Students work with STEM project

(Caption: PSRC was recently awarded $180,000 in 2022 Student STEM Enrichment Program grant funding by Burroughs Wellcome Fund to support STEM learning in the classroom. Funding will support placing robotics in every second grade classroom in the school district. ) 

LUMBERTON – The Public Schools of Robeson County was recently awarded $180,000 in 2022 Student STEM Enrichment Program grant funding by Burroughs Wellcome Fund to support STEM learning in the classroom.

The funding will be dispersed over a three-year period, which will begin in April 2023. The funds will be used to place robotics in every second grade classroom across the district.

Implementation will begin in August 2023 and continue through the 2025-2026 academic year.

“This will provide equitable access to STEM (Science, Technology, Engineering and Math) across our district exposing students to coding and STEM careers,” said Susan Miller-Hendrix, PSRC Science Supervisor.

“Many of the jobs our second graders will have are yet to be developed but by providing them with these skills we are preparing them to be the innovators of the future.  Back to the words of (PSRC Superintendent) Dr. Freddie Williamson, ‘Why not our kids? Why not now?’” Miller-Hendrix said.

SSEP grants provide up to $180,000 over three years of funding for out-of-school time activities for North Carolina K-12 students. SSEP awards support career-oriented and practical programs intended to provide creative science enrichment activities for students in K-12 education who have shown interest in STEM, as well as those perceived to have high potential.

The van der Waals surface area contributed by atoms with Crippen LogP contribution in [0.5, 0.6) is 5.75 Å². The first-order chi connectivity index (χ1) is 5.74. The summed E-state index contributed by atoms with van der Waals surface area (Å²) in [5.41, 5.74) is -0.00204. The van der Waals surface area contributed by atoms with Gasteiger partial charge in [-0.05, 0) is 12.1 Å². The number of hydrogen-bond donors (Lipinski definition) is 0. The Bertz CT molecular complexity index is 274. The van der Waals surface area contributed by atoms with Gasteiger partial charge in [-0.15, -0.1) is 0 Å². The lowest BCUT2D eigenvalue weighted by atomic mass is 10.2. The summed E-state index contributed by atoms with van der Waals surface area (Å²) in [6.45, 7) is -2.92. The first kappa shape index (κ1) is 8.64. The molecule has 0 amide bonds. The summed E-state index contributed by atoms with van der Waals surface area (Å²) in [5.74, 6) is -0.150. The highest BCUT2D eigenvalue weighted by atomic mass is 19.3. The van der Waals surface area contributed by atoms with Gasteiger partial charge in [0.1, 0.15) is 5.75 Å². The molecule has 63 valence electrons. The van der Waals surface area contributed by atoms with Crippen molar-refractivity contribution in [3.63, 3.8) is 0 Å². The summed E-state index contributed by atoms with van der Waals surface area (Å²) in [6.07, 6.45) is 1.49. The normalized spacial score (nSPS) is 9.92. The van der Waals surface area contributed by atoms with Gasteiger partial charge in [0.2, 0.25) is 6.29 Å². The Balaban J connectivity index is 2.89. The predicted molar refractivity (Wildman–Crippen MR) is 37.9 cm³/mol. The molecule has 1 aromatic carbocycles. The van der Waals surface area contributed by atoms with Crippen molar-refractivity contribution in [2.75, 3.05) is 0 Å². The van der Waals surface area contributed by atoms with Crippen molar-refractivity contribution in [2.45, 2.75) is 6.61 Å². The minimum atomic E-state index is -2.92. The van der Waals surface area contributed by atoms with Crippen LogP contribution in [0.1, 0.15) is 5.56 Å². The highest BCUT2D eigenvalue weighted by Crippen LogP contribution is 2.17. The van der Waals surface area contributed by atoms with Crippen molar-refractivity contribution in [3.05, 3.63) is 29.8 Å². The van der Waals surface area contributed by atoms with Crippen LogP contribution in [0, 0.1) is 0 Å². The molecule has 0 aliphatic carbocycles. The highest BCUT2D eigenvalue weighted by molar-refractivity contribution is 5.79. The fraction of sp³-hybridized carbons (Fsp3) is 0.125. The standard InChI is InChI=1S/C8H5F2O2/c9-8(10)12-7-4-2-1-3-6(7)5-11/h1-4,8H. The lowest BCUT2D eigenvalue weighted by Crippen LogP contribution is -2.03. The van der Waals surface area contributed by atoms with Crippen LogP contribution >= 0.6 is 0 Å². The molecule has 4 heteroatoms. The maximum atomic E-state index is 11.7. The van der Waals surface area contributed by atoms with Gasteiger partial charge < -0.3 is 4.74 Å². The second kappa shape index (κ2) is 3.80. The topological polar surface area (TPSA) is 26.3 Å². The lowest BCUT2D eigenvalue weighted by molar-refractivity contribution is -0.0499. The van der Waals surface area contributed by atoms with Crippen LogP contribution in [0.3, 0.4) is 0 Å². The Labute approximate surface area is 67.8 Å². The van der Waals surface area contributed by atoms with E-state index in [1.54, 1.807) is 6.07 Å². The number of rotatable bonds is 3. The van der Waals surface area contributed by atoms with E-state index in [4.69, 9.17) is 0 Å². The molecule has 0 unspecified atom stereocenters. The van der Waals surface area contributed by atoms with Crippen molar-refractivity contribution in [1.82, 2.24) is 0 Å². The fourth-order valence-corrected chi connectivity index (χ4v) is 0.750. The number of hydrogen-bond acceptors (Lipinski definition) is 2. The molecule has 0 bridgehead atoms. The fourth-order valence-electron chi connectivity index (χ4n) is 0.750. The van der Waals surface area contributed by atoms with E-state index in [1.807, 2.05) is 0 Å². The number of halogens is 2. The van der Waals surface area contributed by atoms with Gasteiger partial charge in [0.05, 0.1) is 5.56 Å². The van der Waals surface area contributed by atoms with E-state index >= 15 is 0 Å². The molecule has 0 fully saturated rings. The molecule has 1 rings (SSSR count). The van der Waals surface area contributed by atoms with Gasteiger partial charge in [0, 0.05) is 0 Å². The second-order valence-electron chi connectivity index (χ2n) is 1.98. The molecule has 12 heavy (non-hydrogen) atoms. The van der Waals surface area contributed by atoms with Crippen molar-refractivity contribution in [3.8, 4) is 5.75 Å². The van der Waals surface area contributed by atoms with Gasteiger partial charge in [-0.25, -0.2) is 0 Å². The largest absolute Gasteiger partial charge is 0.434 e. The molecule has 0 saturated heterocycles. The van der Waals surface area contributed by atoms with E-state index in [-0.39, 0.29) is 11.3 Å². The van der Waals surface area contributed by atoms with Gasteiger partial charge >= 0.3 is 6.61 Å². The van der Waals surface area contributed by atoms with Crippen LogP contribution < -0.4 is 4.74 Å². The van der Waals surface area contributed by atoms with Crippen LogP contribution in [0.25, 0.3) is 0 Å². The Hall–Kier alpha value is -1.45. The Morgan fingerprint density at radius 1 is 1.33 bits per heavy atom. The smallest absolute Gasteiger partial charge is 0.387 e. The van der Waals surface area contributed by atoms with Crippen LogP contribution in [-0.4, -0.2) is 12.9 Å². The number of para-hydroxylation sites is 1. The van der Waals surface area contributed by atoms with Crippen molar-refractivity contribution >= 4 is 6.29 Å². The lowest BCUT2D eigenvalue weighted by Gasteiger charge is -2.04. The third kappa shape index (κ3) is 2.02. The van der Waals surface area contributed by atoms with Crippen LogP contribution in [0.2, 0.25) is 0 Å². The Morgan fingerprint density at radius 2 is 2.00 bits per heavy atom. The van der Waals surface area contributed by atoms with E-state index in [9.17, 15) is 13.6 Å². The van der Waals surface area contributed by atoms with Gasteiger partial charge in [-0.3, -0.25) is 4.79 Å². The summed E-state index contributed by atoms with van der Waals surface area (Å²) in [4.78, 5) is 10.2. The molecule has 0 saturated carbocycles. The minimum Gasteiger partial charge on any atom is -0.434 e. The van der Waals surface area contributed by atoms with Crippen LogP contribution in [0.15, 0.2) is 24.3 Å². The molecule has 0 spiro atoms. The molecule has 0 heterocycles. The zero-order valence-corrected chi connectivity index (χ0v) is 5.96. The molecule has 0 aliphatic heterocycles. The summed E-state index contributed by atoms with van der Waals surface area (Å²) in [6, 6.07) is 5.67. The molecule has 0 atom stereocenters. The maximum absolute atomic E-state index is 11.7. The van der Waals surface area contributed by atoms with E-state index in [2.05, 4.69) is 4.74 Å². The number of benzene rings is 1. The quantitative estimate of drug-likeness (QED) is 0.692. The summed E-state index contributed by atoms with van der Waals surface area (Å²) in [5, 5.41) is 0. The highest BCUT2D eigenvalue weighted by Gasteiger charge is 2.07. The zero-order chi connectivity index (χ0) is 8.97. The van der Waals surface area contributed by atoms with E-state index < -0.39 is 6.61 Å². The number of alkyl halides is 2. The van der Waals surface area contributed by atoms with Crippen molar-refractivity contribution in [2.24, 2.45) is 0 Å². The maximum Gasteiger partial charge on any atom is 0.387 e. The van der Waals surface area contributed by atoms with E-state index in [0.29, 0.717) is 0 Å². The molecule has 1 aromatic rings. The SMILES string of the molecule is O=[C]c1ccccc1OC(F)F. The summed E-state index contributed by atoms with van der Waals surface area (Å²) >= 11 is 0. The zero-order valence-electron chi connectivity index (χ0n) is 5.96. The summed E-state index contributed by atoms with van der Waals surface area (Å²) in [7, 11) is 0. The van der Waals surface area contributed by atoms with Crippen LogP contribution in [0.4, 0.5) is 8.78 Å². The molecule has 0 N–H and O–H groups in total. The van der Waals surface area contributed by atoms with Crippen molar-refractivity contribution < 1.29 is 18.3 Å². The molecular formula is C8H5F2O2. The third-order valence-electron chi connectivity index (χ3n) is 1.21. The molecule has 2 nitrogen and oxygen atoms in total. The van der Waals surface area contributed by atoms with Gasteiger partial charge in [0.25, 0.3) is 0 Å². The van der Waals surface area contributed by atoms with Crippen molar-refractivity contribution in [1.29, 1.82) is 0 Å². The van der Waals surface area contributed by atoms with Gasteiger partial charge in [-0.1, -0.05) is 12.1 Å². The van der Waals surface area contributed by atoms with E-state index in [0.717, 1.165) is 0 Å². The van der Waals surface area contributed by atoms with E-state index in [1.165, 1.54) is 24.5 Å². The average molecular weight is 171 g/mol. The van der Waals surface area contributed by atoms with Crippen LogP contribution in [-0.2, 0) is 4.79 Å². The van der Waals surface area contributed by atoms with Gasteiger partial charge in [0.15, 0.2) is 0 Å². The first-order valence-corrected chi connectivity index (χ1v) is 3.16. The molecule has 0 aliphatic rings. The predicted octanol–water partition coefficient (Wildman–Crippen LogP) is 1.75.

“Through this grant, I want to tap into children’s natural curiosity to spark an interest in Science and STEM as these students will be the problem-solvers of tomorrow,” Miller-Hendrix added.

Since the program’s inception in 1996, BWF has awarded 250 grants totaling $37.7 million to 110 organizations that have reached more than 43,000 North Carolina students.

“This year’s selections reflect the breadth of out-of-school time outreach and partnerships across the state’s geography,” said Alfred Mays, Chief Diversity Officer, and senior program officer for the SSEP grants. “The programs leverage existing STEM resources to expand deeper access and opportunity for out-of-school time programming.”

After-school programs demonstrate value in helping to close opportunity gaps for underserved and underrepresented students. These programs enable students to participate in hands-on STEM activities and pursue inquiry-based avenues of exploration—an educational approach that BWF believes to be an effective way to increase students’ understanding and appreciation of the scientific process.

Also receiving the 2022 Student STEM Enrichment Program grants are Campbell University, Duke University, Elizabeth City State University, Fayetteville State University, North Carolina A&T State University, North Carolina State University, Pisgah Astronomical Research Institute, and the University of North Carolina-Asheville.

“The Public Schools of Robeson County is grateful for this funding opportunity that will enhance our robotics program and help guide young learners on paths towards STEM careers,” said PSRC Superintendent Dr. Freddie Williamson.